Balancing the scales for the big day.

I’ve had my own adventures in couture lately, and on a visit to my own couturier, I heard about Made to Measure. My designer, Santina from Santina Collezione was one of the inspirations for the dressmaker, Monica, played by Tracy Mann – just one designer playwright Alana Valentine was inspired by, Santina insists. For me, the visit to the couturier was not wedding related so I was exposed to a different aspect of the atelier but it was an interesting experience and I was keen for more. Seeing the play was a fascinating insight into people’s stories, mainly told from the couturier’s point of view and experience.

Monica is a designer who has been around a long time and has seen a lot of brides. She knows the bride mentality, the types of brides who visit a couturier, and their typical reactions to a wedding.

She finds bride-to-be Ashleigh (Megan Wilding) sitting on her doorstep. Soon Ashleigh is inside her studio commissioning Monica to make the wedding dress of her dreams.

The commission is not without complication. Ashleigh is obese and she struggles with her interpretation of people’s reactions to her, including Monica’s. She reinterprets words and actions with those she feels are the unspoken criticisms of overweight people.

Coming from the designer angle, Monica, who sees all sorts of brides, tries to inspire Ashleigh to lose weight with anecdotes about other brides-to-be who have lost weight for their wedding through sheer willpower,  and turned their lives around. Monica never really knows what happens after the big day – her role ends at that moment.

Ashleigh is reassured by Monica’s promises that the process will celebrate Ashleigh and fill her with confidence, but Ashleigh’s outward assurance masks internal conflict and doubt. Sam O’Sullivan deftly plays multiple roles – her food deliverer, personal trainer,  fiancé Bryce, and her ugly internal voice. The play is cleverly and stylishly staged with a fluidity of characters and emotions.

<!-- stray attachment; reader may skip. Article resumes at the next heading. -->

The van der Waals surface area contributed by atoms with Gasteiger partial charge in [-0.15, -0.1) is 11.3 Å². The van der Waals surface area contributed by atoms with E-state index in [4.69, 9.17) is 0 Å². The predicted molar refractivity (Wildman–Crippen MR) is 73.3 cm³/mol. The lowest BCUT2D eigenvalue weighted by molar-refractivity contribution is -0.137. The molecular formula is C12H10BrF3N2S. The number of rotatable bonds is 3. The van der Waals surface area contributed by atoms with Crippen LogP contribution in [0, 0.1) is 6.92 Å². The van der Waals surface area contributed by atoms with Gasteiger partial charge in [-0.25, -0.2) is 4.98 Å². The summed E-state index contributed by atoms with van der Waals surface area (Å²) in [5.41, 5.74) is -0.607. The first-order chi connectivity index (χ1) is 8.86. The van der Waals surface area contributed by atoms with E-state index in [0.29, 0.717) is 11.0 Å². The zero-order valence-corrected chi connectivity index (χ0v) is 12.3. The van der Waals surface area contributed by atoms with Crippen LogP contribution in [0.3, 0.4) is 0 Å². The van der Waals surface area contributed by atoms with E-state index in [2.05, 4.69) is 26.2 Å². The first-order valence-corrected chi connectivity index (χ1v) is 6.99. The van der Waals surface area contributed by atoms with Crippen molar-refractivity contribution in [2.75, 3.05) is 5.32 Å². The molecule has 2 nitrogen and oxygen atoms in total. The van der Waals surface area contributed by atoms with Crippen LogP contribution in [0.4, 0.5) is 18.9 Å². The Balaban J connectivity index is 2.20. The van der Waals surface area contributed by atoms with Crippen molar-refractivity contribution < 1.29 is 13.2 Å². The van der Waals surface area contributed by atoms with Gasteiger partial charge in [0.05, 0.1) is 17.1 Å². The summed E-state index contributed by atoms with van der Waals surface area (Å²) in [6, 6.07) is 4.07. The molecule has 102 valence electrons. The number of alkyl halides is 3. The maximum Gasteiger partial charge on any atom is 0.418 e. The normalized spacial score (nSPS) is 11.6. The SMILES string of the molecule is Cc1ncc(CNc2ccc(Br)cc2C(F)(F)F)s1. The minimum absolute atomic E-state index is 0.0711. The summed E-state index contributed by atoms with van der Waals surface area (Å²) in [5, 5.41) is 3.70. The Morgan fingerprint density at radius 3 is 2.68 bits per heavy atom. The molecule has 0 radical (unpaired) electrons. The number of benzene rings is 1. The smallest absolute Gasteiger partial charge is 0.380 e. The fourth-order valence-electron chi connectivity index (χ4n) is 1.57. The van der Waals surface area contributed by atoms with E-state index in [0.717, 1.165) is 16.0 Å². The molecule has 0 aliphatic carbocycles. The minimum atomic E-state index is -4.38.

As Ashleigh, Wilding owns the role – she is strong, vulnerable and delivers a visceral performance as a woman at her happiest and also most nerve-wracking moments. Each bride has their own story, each wants to look a certain way, and it is up to the designer to allow them that pleasure. A designer wants their work to be the showpiece of the wedding and they know just how important the dress is in giving the bride her confidence.

Tracy Mann is a delight to see again and her clothes are so perfect for her role – I lusted after every blouse, jacket, and even the shoes she wore. Kudos to designer Melanie Liertz.

As Ashleigh’s wedding approaches, both client and designer become emotionally fraught as each deals with her own issues – at home and with body insecurity and health limitations. There’s an added layer of pressure with the complication of societal prejudice against people who are overweight.

Drawing on interviews with designers, brides, and health-based scientists, Made to Measure is full of Valentine’s hallmark authenticity, empathy, and humour. The dialogue is witty with many laughs and with another character or two, the play would be appealing to a wider audience on a larger stage. I look forward to seeing more from Valentine and I look forward to my next visit to Santina where I want to hear more about her clients – although I do appreciate the sanctity of the client to designer relationship.

Made to Measure was commissioned by the University of Sydney’s Charles Perkins Centre, dedicated to easing the world’s lifestyle diseases such as obesity, diabetes, cardiovascular disease and related conditions. Made to Measure gives voice to the body positive community whilst exploring the science behind the effect of weight on our health.

Feature image via Seymour Centre.